Sahwah had to admit that the new Many Eyes was a rather laughable object, with her one eye and her miscellaneous tail and her one arm covered with yellow paper where the brown had given out.
“I don’t care what she looks like, she’ll fly,” said Sahwah stoutly.
“Well, I care what she looks like,” returned Agony. “I tell you everybody will laugh at us and our one-eyed kite.”
“Let them laugh,” retorted Sahwah, “I don’t care.”
“Oh, come on,” said Migwan good-naturedly, “stop arguing about it. If we’re going into the contest we’ll have to get there pretty soon. We won’t win, of course, but we’ll show the boys that we’re game, anyway. Like the ‘poor, benighted Hindoo,’ we’ll ‘do the best we kin do!’ Be a sport, Agony, and come on.”
Sahwah gathered up her kite in her arms and started for the door. Going through the hall she knocked Hinpoha’s little purse mirror from the table and smashed it all to bits. Hinpoha was aghast. “Bad luck again!” she wailed.
“Never mind, ’Poha, I’ll buy you another mirror,” said Sahwah. “Just leave the pieces, I’ll sweep them up when I come back.”
Agony scolded about the crazy-looking kite all the way to Commons Field and Hinpoha resignedly accepted the fact that luck was against them, and they might as well not enter the contest. To all of their remarks Sahwah paid no heed, stubbornly keeping her determination to enter her beloved kite.
“We’ve got to be sports now and not back down,” was the only thing she would say.
“Yes,” said Migwan, “remember—”
“’Tis better to have flown
Than never to have flown at all!’”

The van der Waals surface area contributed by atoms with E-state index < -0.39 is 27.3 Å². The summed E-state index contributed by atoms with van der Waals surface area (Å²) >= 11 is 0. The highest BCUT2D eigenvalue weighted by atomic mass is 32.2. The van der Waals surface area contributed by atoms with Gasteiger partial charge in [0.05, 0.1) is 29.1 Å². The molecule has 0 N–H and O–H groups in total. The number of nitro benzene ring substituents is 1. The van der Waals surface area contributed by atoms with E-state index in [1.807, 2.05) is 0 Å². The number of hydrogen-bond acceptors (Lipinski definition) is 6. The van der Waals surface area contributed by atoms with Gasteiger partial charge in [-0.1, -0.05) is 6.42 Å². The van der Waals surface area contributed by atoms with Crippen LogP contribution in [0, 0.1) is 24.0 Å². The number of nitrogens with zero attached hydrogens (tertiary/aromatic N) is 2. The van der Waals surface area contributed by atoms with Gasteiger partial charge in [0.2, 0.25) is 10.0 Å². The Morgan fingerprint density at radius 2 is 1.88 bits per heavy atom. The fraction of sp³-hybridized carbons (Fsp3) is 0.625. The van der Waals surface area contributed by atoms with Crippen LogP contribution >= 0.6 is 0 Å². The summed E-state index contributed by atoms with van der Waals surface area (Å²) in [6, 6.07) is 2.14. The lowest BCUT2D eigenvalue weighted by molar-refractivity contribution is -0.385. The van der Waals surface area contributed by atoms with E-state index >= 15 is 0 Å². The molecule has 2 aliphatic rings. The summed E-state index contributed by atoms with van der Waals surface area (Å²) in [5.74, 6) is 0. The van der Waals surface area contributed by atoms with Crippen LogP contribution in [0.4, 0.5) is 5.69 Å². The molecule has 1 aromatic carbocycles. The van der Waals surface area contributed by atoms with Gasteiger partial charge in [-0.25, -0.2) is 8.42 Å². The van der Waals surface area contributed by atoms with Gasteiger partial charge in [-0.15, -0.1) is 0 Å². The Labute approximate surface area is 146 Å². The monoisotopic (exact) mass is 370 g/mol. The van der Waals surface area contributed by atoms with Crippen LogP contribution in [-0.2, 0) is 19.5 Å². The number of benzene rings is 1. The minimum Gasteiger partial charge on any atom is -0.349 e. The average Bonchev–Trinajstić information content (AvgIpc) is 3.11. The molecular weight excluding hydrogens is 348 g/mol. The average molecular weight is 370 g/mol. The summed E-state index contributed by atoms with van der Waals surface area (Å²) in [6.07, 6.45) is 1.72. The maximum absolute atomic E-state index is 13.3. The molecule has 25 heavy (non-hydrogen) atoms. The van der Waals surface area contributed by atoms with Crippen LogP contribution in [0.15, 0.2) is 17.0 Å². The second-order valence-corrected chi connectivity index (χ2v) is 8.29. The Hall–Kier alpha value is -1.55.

The other entries had already arrived on the scene when the Winnebagos got there, and a good many of the Oakwood boys and girls had assembled to watch the contest. Commons Field was a five-acre lot running down to the river on the eastern side of the town, used as baseball field, footfall field, and general sporting grounds. It was a sort of natural amphitheatre, for a grassy hill curved around two sides of it, making an ideal place for the spectators to sit and watch what was going on below.
Lists of the entries in the contest had been posted on various trees.
GREAT KITE FLYING CONTEST
VICTORY BIRD........................Troop No. 1 Boy Scouts SKYSCRAPER..........................Troop No. 2 Boy Scouts MIKADO II...........................Troop No. 3 Boy Scouts SAMMY BOY..............................St. Andrew’s League AMERICAN EAGLE...................Sunday School Association MANY EYES........................Winnebago Camp Fire Girls
“How graciously they put us at the end of the list,” remarked Sahwah.
The Captain and Slim were there waiting for them and looked at Many Eyes critically, but they forebore to laugh at her. Sahwah felt as though she would explode if they made fun of her. But they made no disparaging remarks, although they both felt dubious about the flying qualities of a kite in the shape of a Primitive Woman. However, they were game and promised to shout for her with all their might.